The sheer number of content area resources available is overwhelming. However, educators must devote the time and training needed in order to provide more engaging, relevant, and authentic learning environments. They must become masters in the tools of their trade in order to prepare students for the real world, especially the 21st Century digital world.


King, M. (n.d.). Integrating technology Into the curriculum. Retrieved from

Roblyer, M. D., & Doering, A. H. (2012). Integrating educational technology into teaching (6th
ed.). Allyn & Bacon.

Additional Resources

Social Studies:

  • GeoThentic: Helps students learn geospatial technologies by solving complex problems in an online environment
  • Muzzy Lane’s Making History: An interactive game that gives players the power to take full control of any world nation, colonies, regions, cities, and military forces during the time leading up to and during the Second World War
  • The Oregon Trail: An interactive game about America’s pioneers as they make their way west
  • Louvre Museum: Experience a virtual field trip and view some of the masterpieces up close and in detail
  • Neighborhood MapMachine: A hands-on program, students create and navigate maps of their own neighborhoods, other communities, or imaginary places
  • GoNorth! Adventure Learning Series: A free program for K-12 that follows a real group of scientists, explorers, and educators as they dogsled across the Arctic
  • The JASON Project: Connects students with scientists and researchers in real- and near-real time, virtually and physically, to provide mentored, authentic and enriching science learning experiences
  • Earthducation Adventure Learning Series: A series of 7 expeditions to every continent over the course of 4 years (2011-2014) designed to create a world narrative of the dynamic intersections between education and sustainability
  • Center for Digital Storytelling: Describes the art of digital storytelling and provides publications and courses
  • Digital Resource Centers: University of Virginia’s Internet-based academic collections
  • Digital Documentaries: The Art of Telling Digital Stories website discusses the advantages to viewing and making documentaries and has many documentary resources

Language Arts:

  • Wordle: create word clouds based on the frequency of words used in a text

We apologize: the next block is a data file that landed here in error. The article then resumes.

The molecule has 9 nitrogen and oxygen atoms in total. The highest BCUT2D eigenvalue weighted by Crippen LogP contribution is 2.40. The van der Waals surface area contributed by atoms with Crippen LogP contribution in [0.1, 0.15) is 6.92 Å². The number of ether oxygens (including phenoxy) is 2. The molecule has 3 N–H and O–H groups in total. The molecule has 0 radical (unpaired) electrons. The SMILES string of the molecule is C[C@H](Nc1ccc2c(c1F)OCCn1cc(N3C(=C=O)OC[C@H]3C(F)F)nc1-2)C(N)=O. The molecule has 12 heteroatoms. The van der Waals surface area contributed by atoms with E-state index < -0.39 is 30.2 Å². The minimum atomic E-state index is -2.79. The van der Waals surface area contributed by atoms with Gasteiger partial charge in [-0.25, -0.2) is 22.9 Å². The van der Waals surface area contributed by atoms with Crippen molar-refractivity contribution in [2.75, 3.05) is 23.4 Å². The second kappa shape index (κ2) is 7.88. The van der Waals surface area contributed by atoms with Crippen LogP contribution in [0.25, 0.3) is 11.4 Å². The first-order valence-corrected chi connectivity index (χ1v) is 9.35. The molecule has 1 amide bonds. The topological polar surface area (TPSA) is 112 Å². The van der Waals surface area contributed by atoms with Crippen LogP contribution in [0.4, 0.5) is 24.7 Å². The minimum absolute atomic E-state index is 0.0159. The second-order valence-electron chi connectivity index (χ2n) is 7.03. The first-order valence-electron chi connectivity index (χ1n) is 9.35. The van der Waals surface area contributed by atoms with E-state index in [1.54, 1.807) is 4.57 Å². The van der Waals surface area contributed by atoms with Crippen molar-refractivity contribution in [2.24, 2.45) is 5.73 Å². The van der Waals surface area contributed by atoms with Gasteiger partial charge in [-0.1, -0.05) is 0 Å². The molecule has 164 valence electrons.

• Brainpop: gives students practice in linking words and images
  • Visual Thesaurus: creates word maps of related words
  • ePals: connects students all over the world who want to share ideas and work together
  • Poetry: full of poetry examples and ideas from the Academy of American Poets
  • Write Source: student writing models by grade level
  • Project Gutenberg: offers over 38,000 free ebooks
  • Your Student News: publish student work in an online school newspaper
  • Readwritethink: online practice in matching letters and sounds


  • National Academy Press: over 4,000 free PDFs for download in STEM content areas
  • Sheppard Software: free science tutorials and games
  • Globe Project: Hands-on science projects for students, teachers and scientists to collaborate on inquiry-based investigations of the environment and the Earth
  • Journey North: allows students to ask questions and receive responses by experts about migration and seasonal change
  • Project FeederWatch: allows students to collect data for a winter-long survey of birds that visit feeders across the nation
  • Exploratorium: interactive website for this museum of science, art and human perception
  • National Science Digital Library: online portal for STEM education and research
  • Simulations: Fun, interactive, research-based simulations of physical phenomena from the PhET project at the University of Colorado
  • Telescope: Students can design and make astronomical observations with research-quality telescopes


The Arts:

  • GarageBand: Apple’s iLife software that allows composing, mixing, and sharing of music through various instruments and formats
  • BubbleMachine: allows interactive navigation through a piece of music
  • Finale: provides a practice environment for students with accompaniment, with tools for composing and arranging, teaching and sharing
  • Practice Musica: personal individual tutoring in musical skills and theory
  • Children’s Music Journey: a collection of software that teaches music to young students
  • Audacity: free open-source option for recording and editing sounds
  • MuseScore: free music notation software
  • Gimp: free online photo editing
  • Google SketchUp: free 3-D modeling software
  • Masters of Photography: Internet and CD collection of photographs
  • National Gallery of Art: see online tours of artwork by artist, work, or theme